WHAT IS CHIROPRACTIC?
According to the American Chiropractic Association, Chiropractic medicine “focuses on disorders of the musculoskeletal and nervous system, and the effects of these disorders on general health. Chiropractic care is used most often to treat musculoskeletal complaints, including but not limited to back pain, neck pain, pain in the joints of the arms and legs, and headaches.”
WHAT DO CHIROPRACTORS DO?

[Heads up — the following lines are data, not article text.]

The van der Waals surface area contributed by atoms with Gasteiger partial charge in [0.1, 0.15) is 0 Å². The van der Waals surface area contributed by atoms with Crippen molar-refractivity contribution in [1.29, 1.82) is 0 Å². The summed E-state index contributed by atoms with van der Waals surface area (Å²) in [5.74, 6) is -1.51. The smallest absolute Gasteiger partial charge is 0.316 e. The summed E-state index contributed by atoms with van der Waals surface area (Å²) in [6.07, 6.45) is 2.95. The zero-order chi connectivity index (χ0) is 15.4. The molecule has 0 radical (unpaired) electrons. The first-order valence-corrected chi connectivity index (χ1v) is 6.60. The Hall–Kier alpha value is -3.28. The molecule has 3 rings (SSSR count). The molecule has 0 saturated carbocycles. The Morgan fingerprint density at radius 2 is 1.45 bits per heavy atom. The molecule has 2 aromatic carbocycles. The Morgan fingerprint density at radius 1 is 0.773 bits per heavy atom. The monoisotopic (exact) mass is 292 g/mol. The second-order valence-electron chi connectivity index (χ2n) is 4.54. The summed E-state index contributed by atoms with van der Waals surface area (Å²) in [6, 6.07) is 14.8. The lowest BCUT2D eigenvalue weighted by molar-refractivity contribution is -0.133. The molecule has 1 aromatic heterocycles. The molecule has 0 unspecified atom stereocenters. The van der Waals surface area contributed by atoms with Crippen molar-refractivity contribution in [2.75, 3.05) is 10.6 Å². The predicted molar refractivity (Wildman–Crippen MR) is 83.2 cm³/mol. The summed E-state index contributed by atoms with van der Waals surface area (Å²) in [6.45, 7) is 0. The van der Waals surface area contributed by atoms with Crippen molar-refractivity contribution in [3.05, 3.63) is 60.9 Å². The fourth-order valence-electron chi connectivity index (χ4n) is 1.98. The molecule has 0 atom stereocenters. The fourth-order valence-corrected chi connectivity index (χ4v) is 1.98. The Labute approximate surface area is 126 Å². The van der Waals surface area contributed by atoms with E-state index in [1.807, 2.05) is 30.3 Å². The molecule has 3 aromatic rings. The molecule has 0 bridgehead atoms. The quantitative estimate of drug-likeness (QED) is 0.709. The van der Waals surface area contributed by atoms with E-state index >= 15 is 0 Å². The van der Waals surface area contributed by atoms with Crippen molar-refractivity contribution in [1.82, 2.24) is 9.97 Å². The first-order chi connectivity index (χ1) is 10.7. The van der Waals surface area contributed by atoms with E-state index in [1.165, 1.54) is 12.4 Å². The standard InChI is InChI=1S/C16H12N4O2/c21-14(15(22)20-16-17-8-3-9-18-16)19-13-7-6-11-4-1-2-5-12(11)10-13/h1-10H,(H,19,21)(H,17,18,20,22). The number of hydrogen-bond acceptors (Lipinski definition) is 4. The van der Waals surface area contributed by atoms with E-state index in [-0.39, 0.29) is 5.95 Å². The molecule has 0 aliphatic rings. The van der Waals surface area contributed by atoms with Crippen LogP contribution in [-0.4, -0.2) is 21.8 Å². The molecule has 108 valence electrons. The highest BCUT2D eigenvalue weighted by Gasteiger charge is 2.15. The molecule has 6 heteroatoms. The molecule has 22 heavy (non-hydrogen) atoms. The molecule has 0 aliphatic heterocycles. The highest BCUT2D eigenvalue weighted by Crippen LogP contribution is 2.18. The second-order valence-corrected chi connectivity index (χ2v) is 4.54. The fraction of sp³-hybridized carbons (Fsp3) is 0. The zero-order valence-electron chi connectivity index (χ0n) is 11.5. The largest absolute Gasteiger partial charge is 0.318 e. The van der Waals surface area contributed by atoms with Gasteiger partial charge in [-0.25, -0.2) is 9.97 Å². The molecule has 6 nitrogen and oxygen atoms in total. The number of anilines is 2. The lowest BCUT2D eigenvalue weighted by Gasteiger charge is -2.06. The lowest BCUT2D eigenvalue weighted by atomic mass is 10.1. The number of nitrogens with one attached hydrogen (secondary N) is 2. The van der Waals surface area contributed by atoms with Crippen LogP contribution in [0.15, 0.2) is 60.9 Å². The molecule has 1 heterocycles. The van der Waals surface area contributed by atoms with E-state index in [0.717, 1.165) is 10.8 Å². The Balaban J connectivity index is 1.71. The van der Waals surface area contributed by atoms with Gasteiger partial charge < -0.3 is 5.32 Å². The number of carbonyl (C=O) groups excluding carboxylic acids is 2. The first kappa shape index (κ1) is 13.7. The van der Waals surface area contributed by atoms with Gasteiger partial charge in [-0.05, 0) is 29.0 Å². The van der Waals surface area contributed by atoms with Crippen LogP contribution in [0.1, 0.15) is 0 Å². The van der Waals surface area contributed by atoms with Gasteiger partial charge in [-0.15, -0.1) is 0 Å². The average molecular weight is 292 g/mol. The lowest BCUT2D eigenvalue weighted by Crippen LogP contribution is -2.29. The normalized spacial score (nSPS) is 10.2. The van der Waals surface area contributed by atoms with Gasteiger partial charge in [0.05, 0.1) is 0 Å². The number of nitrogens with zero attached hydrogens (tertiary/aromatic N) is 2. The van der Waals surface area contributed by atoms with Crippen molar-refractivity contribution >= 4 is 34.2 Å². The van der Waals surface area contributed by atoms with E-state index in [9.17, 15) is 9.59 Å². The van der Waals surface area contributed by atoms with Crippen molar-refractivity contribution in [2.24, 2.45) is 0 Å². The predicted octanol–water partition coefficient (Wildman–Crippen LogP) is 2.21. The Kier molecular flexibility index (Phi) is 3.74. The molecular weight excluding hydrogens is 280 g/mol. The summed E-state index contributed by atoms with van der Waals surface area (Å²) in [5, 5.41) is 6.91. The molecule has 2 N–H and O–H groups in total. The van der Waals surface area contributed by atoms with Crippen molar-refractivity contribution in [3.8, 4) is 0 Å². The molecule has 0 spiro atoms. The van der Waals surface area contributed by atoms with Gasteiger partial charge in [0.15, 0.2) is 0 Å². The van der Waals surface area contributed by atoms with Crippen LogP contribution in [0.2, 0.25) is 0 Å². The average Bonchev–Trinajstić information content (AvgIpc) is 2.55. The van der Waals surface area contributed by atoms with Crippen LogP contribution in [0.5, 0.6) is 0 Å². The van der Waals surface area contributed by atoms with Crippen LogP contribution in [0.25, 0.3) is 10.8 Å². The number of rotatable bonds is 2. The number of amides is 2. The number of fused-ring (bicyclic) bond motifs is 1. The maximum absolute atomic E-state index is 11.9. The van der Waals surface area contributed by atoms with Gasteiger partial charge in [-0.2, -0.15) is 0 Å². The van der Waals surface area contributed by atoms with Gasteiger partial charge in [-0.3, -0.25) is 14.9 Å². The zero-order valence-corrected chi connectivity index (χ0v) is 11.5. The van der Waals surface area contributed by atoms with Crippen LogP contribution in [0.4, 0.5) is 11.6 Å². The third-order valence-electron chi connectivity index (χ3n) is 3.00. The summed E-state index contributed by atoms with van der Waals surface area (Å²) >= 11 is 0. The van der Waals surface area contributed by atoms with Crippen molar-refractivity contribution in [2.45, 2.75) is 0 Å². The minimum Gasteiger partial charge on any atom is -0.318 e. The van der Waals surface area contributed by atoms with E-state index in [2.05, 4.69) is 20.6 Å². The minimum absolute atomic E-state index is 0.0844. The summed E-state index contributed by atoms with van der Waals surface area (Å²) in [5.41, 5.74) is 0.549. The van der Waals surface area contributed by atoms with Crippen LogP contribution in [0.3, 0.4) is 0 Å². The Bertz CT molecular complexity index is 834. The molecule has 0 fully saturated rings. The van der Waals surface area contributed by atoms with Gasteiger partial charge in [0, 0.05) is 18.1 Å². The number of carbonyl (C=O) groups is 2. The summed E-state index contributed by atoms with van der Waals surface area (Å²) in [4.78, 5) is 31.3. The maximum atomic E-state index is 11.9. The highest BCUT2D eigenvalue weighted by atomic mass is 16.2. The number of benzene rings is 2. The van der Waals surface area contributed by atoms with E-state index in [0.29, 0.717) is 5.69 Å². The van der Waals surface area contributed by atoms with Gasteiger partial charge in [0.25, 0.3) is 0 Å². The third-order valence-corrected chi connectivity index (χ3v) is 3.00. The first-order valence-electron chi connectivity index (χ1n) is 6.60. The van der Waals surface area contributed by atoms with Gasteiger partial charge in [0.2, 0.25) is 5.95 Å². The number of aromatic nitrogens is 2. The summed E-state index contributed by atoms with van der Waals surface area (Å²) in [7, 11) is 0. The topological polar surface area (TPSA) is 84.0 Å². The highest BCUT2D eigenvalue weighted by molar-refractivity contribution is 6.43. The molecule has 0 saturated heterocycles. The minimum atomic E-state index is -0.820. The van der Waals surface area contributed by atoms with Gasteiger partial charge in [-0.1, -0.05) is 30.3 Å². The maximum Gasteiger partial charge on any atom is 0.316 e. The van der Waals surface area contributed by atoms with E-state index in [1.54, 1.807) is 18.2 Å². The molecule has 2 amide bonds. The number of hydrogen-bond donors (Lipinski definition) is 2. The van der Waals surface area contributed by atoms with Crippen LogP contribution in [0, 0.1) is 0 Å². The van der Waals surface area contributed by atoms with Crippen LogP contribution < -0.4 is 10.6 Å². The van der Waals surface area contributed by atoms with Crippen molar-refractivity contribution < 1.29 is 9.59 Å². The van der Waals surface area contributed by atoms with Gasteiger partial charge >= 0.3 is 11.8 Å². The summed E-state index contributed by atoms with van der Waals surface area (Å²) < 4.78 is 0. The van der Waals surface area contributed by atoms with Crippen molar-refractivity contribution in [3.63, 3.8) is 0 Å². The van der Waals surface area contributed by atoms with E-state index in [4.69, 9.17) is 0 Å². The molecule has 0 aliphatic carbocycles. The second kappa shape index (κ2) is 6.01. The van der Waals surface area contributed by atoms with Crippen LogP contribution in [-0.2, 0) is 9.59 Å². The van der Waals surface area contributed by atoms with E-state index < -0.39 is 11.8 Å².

Chiropractors apply their extensive, broad clinical education to diagnosis, examine, and treat patients in a hands on way that excludes drugs or invasive treatment approaches. A chiropractors education is quite rigorous. The website for the American Chiropractic Association sums it up like this: “Educational requirements for doctors of chiropractic are among the most stringent of any of the health care professions. The typical applicant at a chiropractic college has already acquired nearly four years of pre-medical undergraduate college education, including courses in biology, inorganic and organic chemistry, physics, psychology and related lab work. Once accepted into an accredited chiropractic college, the requirements become even more demanding — four to five academic years of professional study are the standard. Because of the hands-on nature of chiropractic, and the intricate adjusting techniques, a significant portion of time is spent in clinical training. Doctors of chiropractic — who are licensed to practice in all 50 states, the District of Columbia, and in many nations around the world — undergo a rigorous education in the healing sciences, similar to that of medical doctors. In some areas, such as anatomy, physiology, and rehabilitation, they receive more intensive education than most medical doctors or physical therapists.